The familiar safeguards of notice, hearing and opportunity to present his side, were fully accorded petitioner. He was given his day in court. He cannot complain.

2. Petitioner next avers that the Vice-Mayor is not a member of the board.

We find this argument less than compelling. By express legal mandate, the Vice-Mayor of Cagayan de Oro City is a member of the board. That city’s original charter 15 calls for an appointive Vice- Mayor 16 who shall be a member of the Municipal Board" 17 "the legislative body of the city." 18 The law amendatory to the Cagayan de Oro charter made the Vice-Mayor elective, and reiterated that he "shall be a member of the Municipal Board." 19

But then, on June 19, 1959, Congress enacted another statue "making elective" the offices of Mayor, Vice-Mayor and Councilors with the proviso that "the Vice-Mayor shall be the presiding officer of the City Council or Municipal Board in all chartered cities." 20

Petitioner stresses the fact that this last-named legislative enactment is silent as to whether the Vice-Mayor, the presiding officer, is a member of the board. Upon the premise that what the law does not include, it excludes, petitioner puts forth the claim that the Vice-Mayor is not a member, but a mere presiding officer of the board. 21

Petitioner’s argument is off the mark. First, it is now a commonplace is our law that implied repeals are not favored. Second, the charter provisions making the Vice-Mayor a member of the board can be harmonized with the later law (Republic Act 2259) naming him the presiding officer thereof. Third, absent is a plain indication from Congress — in the law just adverted to — that the Vice-Mayor has ceased to be a member of the Municipal Board. In this setting, we find no warrant to declare that he has so ceased. Because, Section 9 of Republic Act 2259 stipulates that only when a law is inconsistent therewith shall it be declared thereby repealed. We see no repugnance.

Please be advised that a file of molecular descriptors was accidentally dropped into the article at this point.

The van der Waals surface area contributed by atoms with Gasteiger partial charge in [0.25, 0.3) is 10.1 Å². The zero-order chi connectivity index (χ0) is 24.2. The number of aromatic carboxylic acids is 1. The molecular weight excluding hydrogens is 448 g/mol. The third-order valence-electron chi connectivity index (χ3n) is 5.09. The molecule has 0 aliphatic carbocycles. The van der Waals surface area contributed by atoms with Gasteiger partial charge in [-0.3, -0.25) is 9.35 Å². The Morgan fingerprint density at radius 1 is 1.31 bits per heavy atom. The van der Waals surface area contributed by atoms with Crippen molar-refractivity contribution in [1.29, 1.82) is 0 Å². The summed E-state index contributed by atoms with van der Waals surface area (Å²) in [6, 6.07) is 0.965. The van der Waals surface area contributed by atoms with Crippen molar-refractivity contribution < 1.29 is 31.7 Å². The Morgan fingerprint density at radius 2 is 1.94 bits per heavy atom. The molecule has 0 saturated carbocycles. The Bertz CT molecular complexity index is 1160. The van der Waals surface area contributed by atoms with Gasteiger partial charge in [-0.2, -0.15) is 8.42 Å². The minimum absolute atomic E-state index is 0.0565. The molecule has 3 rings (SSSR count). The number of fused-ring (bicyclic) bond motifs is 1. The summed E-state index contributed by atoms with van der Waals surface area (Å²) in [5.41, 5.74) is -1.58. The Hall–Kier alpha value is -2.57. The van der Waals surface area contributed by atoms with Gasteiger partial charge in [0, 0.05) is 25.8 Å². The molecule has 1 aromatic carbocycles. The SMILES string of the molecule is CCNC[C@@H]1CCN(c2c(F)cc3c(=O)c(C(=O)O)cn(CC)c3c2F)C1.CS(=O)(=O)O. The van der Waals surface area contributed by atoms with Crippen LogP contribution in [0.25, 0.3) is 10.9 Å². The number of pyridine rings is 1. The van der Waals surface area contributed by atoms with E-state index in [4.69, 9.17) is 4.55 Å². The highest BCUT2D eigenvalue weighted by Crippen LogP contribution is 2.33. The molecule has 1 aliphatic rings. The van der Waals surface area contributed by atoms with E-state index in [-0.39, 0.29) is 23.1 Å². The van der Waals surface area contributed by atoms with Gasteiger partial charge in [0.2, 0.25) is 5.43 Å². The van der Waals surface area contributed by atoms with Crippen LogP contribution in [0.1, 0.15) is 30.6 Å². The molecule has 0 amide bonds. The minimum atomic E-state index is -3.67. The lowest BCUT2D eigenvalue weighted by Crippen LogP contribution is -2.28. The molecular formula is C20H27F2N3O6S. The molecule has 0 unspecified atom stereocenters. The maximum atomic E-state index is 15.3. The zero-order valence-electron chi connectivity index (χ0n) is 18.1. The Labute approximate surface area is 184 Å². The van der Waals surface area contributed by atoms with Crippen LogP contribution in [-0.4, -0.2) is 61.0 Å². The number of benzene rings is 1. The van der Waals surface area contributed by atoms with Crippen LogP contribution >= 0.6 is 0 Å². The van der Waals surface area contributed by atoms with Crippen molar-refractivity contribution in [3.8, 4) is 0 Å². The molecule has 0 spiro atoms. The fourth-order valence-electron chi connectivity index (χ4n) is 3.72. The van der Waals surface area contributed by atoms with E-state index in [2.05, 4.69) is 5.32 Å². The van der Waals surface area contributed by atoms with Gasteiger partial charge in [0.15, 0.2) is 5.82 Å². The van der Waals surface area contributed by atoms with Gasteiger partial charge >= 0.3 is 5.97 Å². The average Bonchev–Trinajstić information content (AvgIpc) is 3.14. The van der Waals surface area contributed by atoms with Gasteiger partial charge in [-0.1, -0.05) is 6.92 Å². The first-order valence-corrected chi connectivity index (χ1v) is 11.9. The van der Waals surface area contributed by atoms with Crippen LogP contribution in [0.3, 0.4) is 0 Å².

3. Having reached the conclusion that the Vice-Mayor of Cagayan de Oro City is a member of the board, our next problem is whether he may vote in the selection of the city secretary. The power to so elect is lodged with the Municipal Board. 22 Logic suggests that, being a board member, the Vice-Mayor is entitled to vote in the election of said official. If other members can vote, why should the Vice-Mayor — also a member — be singled out and refused that right? There is nothing in our statue books which says that simply because he happened to be also the presiding officer, he shall have no right to vote.

True, in River, Et. Al. v. Villegas, 23 we held that the Vice- Mayor "possesses in the Municipal Board of Manila no more than the prerogatives and authority of a ‘presiding officer’ as such" and "to vote in case of tie." But the Manila Vice-Mayor stands on another level. For, the Manila charter, in language indubitable, withheld from the Vice-Mayor the right to vote "except in case of a tie." No such delimitation of powers appears in the Cagayan de Oro charter; it should not be imported therein. Differences in law beget differences in legal effects.